Chickpeas on a baking sheet
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This blog post was written by Illinois State University graduate student and dietetic intern, Kayla Kaspari. 

Garbanzo beans, also known as chickpeas, are a part of the legume family and are grown similarly to soybeans or peas. These plants produce edible seeds, called pulses, that have high nutritional value. They are a cousin of black beans, lima beans, kidney beans, and peanuts. You may know chickpeas better for their presence as the main ingredient in hummus. They have a mild nutty flavor and a firm texture that when ground makes a creamy and delicious dip.

You can find chickpeas both canned and dried. Rinse and drain canned chickpeas before adding them as an ingredient. This will remove around 30-40% of the sodium in canned chickpeas. Chickpeas are not a significant source of sodium unless added. To avoid the sodium, look for no sodium or low sodium canned options. And don’t throw out the chickpea liquid from canned chickpeas or dried chickpeas that you cooked. Chickpea liquid is called aquafaba and is a thick liquid that contains a mixture of starch and trace amounts of protein. Aquafaba has binding, emulsifying, and thickening properties that work well in a variety of recipes, specifically in the place of eggs. 1 tablespoon of aquafaba is equivalent to 1 egg yolk, while 2 tablespoons are equal to 1 egg white, and 3 tablespoons is equal to one full egg. The liquid also works as a substitute to the eggs in meringues and mayonnaise as it is easily whipped.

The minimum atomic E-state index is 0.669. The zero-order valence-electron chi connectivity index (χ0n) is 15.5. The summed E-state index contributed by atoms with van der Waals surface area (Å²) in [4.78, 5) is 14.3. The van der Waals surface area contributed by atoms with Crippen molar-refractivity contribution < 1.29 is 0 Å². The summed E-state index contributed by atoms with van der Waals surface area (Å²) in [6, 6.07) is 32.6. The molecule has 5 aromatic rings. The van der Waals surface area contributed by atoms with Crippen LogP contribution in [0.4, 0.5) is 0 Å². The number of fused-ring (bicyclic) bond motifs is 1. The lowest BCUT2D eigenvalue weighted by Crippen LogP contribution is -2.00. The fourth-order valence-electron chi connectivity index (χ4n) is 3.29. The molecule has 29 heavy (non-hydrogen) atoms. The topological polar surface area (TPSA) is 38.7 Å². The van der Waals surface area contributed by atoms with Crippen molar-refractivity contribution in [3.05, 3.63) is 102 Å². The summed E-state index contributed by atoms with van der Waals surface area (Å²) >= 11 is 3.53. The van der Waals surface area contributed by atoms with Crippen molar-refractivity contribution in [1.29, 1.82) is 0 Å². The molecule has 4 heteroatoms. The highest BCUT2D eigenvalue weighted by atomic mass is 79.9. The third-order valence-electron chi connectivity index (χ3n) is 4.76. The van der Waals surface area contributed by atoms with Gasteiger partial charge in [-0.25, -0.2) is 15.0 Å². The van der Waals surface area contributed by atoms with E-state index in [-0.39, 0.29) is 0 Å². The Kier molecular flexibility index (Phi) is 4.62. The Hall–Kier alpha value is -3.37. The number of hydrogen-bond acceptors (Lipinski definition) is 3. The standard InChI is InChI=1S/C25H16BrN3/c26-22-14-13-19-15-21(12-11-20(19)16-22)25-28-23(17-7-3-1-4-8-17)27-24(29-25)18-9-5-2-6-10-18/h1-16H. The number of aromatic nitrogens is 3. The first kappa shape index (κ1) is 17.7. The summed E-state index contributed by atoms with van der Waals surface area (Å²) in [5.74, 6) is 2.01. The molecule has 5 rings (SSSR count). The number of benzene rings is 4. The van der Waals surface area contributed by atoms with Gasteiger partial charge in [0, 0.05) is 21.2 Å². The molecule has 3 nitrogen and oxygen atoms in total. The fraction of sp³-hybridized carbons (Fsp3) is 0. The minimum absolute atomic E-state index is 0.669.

The 2015–2020 Dietary Guidelines for Americans promotes increased vegetable intake, in addition to more energy-dense foods, particularly legumes. Chickpeas contain around 130 calories per half-cup. In that same half cup, they have 6 grams of fiber, 7 grams of protein, 22 grams of carbohydrates, and 2 grams of fat with a wide variety of minerals, including iron and folate giving them a strong and diverse nutritional composition. It is recommended to consume 1.5 cups of legumes per week.

You can meet the recommended intake of legumes by consuming 4 tablespoons of chickpea-based hummus per day as that provides 2 cups of legumes per week. Hummus is a nutrient-dense dip made from cooked chickpeas that are blended with tahini, olive oil, lemon juice, and spices. Consuming hummus increases your intake of dietary fiber, polyunsaturated fatty acids, vitamin A, vitamin E, vitamin B, vitamin C, folate, magnesium, potassium, and iron. This legume is a staple of many diets and can be incorporated into yours!

 

Hummus (Printable PDF)

1 (15 oz.) can of garbanzo beans, rinsed and drained

2 Tablespoons Tahini

2 teaspoons lemon juice

3 Tablespoons olive oil

2 garlic cloves

1 ½ Tablespoons water

Optional add-ins * Cumin, paprika, or hot sauce

Blend all the ingredients in a blender. Serve with cut vegetables, pita chips, or as a spread.

Yield: 10 servings

 

Nutrition Facts (per serving): 90 calories, 7 grams fat, 125 milligrams sodium, 7 grams carbohydrate, 2 grams fiber, 3 grams protein